In his own way, Barry, though understated, was no different in his introductory Zoom conference with local media this week.

“I'm not making a bunch of promises, but I'll promise you the guys will tackle,” he said. “I promise you they'll get off blocks. I promise you we're gonna do everything humanly possible to go take the ball away and get it back in No. 12's hands, and we're gonna play fast and furious.”

This is the seventh new defensive coordinator in the 29 seasons I’ve covered this team, and believe me, that’s what they all plan. So here’s some quick history to keep in mind:

Emmitt Thomas was one-and-done with his coach, Ray Rhodes, in 1999. Ed Donatell lasted four years and Bob Slowik one before Mike Sherman fired them. Jim Bates left after one season when he was passed over as head coach. And Bob Sanders lasted three years before McCarthy jettisoned him.

Capers looked like a godsend when he finished seventh and then first in points allowed his first two years. But then Nick Collins’ neck injury ended his career, B.J. Raji’s play slipped and Charles Woodson went from great to very good. Capers never cracked the top 10 in points again.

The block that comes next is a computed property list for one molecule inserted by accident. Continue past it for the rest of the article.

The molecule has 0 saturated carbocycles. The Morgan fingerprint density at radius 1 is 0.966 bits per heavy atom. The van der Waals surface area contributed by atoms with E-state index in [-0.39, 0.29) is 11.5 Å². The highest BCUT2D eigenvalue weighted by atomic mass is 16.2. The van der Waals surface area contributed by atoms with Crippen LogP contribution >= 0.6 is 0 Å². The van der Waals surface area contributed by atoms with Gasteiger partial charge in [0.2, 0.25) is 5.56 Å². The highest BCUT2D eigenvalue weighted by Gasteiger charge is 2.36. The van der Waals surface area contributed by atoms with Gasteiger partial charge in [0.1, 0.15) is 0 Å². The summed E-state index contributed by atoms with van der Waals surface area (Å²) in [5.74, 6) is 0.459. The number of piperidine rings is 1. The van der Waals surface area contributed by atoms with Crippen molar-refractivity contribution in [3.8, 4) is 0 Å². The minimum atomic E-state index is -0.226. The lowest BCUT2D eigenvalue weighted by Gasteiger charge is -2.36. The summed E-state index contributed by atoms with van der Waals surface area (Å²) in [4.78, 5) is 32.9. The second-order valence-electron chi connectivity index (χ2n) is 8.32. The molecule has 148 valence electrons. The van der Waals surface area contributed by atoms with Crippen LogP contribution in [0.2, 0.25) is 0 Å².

Likewise, Pettine’s first year was good enough that the Packers encouraged the newly hired LaFleur to keep him on in 2019. Now Pettine’s gone too.

What stands out at first blush on LaFleur’s hire is Barry’s record as a coordinator. I don’t put too much into that, though the numbers do catch your eye for the wrong reasons.

The most telling defensive stats are points allowed and defensive passer rating, and here’s Barry’s line in four years calling the shots:

In his two years at Detroit (2007 and ’08) he was 32nd in points both seasons, and 31st and 32nd in passer rating. That included the Lions’ 0-16 season in ’08.

In two years with Washington (2015 and ’16) he was 17th in points both seasons and 20th and 22nd in passer rating. Washington was 17-14-1 those two years combined.

It's also worth remembering that those Lions teams were a disaster from top to bottom, so apportioning responsibility there isn't a clear-cut call. And while the Washington numbers aren't good, they aren't as bad as the stat usually cited (No. 28 in yards allowed both seasons) suggest.

Still, it’s safe to say LaFleur's hiring of Barry didn’t send shivers down other teams’ spines.